Olympic defender Molly Engstrom re-signed with the Connecticut Whale for $18,000 under general manager Lisa Giovanelli and head coach Heather Linstad, a $6,000 raise from last season when the Whale was managed by Harry Rosenholtz and coached by Jake Mastel.
Engstrom was brought on for much of the same reasons Rosenholtz and Mastel cited: her experience on the blue line and her work ethic.
Beyond her play in the NWHL, Engstrom has shone on an international stage. She has played in 6 IIHF World Championships and 2 Four Nations Cup tournaments with USA Hockey. She helped the team win a bronze medal at the 2006 Olympic Games and a silver medal in 2010.
Engstrom retired from the U.S. women’s national team in 2013 but decided to return to the game when offered the chance to sign with the Whale in 2015. She currently coaches at a private school in New Hampshire.
“Molly is an experienced veteran who will be a leader on and off the ice,” said the Whale’s head coach, Heather Linstad. “She will inspire the younger players to work hard at every practice and bring intensity to every shift. In addition, she will be a steady blue liner who will make smart decisions in the defensive zone and make things happen offensively from the blue line.”
Bringing back so many of the same defenders may be problematic for the Whale. The team found itself struggling on transitions, unable to get the puck out of the zone quickly and facing frequent turnovers at the blue line, which left forwards the Whale facing shot after shot from capable teams.
Engstrom is a stay-at-home defenseman who uses her height and reach to great effect. Engstrom, however, did not have the most successful season in Connecticut last year.
She posted a Corsi-For percentage of 43.23 at even strength, indicating that Connecticut’s opponent saw more shot attempts while she was on the ice than the Whale did. Her Corsi-For percentage in all situations was slightly worse, at 43.12 percent, but that isn’t surprising given her role on the penalty kill.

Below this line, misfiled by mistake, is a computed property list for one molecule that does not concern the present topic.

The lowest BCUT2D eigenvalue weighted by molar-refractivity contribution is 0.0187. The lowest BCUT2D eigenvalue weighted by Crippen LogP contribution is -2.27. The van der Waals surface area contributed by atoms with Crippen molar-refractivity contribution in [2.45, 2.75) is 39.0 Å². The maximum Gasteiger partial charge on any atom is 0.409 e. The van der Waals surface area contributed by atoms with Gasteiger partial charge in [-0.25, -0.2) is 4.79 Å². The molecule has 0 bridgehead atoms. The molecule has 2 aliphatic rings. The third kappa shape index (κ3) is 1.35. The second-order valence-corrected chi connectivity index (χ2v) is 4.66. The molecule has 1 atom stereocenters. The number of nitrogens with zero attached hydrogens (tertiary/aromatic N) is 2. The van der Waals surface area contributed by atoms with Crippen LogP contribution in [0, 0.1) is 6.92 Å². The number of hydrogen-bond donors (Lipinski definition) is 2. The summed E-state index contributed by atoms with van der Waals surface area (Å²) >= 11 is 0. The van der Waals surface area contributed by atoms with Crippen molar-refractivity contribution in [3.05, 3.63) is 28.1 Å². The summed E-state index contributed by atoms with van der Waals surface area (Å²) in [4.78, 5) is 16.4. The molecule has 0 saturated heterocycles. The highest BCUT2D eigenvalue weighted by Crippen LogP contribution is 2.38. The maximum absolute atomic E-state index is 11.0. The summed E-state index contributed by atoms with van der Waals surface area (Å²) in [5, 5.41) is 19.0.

Living and working in New Hampshire also posed some difficulties for Engstrom throughout the season, as she found herself unable to attend practices. Without the opportunity to practice the special teams or plays with all the players assigned to them, Connecticut’s defense suffered.
Engstrom showed her grit, however, in the second half of the season, where she scored a few big goals for the Whale, including two game-winning goals. Overall Engstrom scored 5 points (3 goals, 2 assists) for the Whale in the 2015-16 regular season.
The faults of last season’s defense cannot be laid entirely at Engstrom’s feet, though she doesn’t go blameless for her own problems on the blue line, exacerbated by her inability to attend practices regularly.
To Engstrom’s credit, her work ethic knows no bounds and she has a high hockey IQ, making her a presence on the defensive corps even without the benefit of extra time with her team.
However, there can be no doubt she didn’t perform at her best last season. With such a small sample size, interrupted by changes to team systems, staff and management, it is difficult to conclude how much is the fault of of an erratic season and how much is due to Engstrom’s play.
Giovanelli wouldn’t re-sign Engstrom if she didn’t believe she was worth the effort and salary.
Her signing, while a sign of confidence Engstrom, may also be construed as confidence in Linstad to correct the Whale’s flaws on defense through systems work. Connecticut’s inaugural season was interrupted with coaching changes, multiple changes of general manager and more, leaving the team rattled, stretched thin and exhausted by the end of the regular season.
Linstad was brought on to coach the Whale with a month left in said regular season; she had limited success in implementing her systems in those few weeks. With just four games left, Connecticut was essentially starting from scratch. Given a chance to instruct players in her systems from the start, however, Linstad may engender significant differences in play.
Engstrom also makes the sixth defender on a 17-player team (with two spots dedicated to netminders), giving the Whale some flexibility on defense. The Whale faced an immediate crimp in its plans last fall when a defender suffered a lower-body injury that kept her out of competition and practice for the next 15 games.
It’s likely the additional bodies are a strategic move by Giovanelli. It should also be noted that the Whale recently signed Meagan Mangene, a defender who has also been known to play up when necessary.
“I am so happy to be signing another NWHL contract with the Whale,” said Engstrom. “This is a special moment in time for women’s hockey and I am so grateful to be a part of it.”
With Engstrom’s contract, the Whale has signed 14 players for $208,000. Team salary caps are still held at $270,000 in the NWHL, giving Giovanelli more than $60,000 left to sign three big-name players.